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83 Asiana Passengers to Sue Boeing Over Crash

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By Brett Snider, Esq. on July 17, 2013 9:07 AM

In the wake of the Asiana Airlines crash, 83 passengers are taking steps to sue Boeing, the plane's manufacturer, alleging a mechanical defect caused the disaster.

The passengers filed a petition in Chicago on Monday, marking the start of a long legal battle that will seek compensation for those injured in the July 6 crash at San Francisco International Airport, reports the Los Angeles Times.

What theories do these passengers offer for Boeing's fault, and will they be able to recover?

Alleged Mechanical Failure

Although an official complaint has yet to be filed, the law firm representing the passengers asserted that preliminary investigations suggest the auto-throttle of the Boeing 777 malfunctioned and may have caused the crash, reports the Times.

As the manufacturer, Boeing bears the responsibility of not releasing a dangerous or defective product. If a defect is confirmed, then the corporation could potentially have to compensate the passengers for injuries.

Luckily for Boeing, the company will have a good amount of time to coordinate its defense, as NTSB officials have estimated the crash review will take at least 12 months.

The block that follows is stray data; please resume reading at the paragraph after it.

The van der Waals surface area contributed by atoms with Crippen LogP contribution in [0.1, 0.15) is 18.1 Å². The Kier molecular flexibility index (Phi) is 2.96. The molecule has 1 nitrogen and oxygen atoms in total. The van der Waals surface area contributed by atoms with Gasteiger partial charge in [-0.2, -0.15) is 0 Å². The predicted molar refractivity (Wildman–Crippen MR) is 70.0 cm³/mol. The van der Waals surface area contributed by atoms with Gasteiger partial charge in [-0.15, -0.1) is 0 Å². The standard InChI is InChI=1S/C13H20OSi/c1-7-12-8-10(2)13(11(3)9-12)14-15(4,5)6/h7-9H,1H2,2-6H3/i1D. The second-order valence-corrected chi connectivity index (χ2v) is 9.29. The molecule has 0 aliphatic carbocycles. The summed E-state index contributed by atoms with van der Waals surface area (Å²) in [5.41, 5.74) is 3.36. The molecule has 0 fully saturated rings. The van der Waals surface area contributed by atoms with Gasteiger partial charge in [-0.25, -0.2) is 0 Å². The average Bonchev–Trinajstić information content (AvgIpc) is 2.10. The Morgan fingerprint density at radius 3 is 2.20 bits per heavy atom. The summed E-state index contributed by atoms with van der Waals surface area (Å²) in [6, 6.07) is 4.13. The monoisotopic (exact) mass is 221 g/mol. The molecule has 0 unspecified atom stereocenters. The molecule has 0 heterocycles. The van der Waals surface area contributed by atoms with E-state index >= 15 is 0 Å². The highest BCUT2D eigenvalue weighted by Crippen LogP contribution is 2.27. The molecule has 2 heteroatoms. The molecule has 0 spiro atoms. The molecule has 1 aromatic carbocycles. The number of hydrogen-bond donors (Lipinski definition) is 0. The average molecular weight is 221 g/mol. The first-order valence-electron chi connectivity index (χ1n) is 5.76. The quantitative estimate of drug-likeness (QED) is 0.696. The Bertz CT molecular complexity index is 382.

Possible Pilot Error?

The injured passengers may also seek damages from the pilot and Asiana Airlines in addition to suing Boeing, under a theory that the pilots violated their duty to use reasonable care in landing the plane.

Already, two passengers -- a woman and her son -- have filed such a lawsuit. The suit, filed in federal court in San Francisco, claims the pilots were negligent in failing to react to flight conditions, among other assertions, Bloomberg reports.

Aside from the pilots' negligence, injured passengers could also potentially sue Asiana Airlines over alleged negligence in training and supervising the pilots.

These parties' alleged negligence would not necessarily absolve Boeing, however. Investigations will eventually determine which parties or mechanical parts caused the crash.

Must Prove Causation

In order for any party to be successfully sued for damages arising from the Flight 214 crash, the injured passengers must prove causation.

For Boeing, passengers will have to prove that but for the defective part, the Boeing 777 would not have crashed.

That may prove difficult, especially if evidence of the defect has been destroyed in fiery crash. But the 83 injured may still be able to make their case by introducing evidence that eliminates other possible causes (e.g., pilot error).

Although many of the victims need compensation for medical injuries now, the outcome of their lawsuits will likely take at least a year or two to be resolved.

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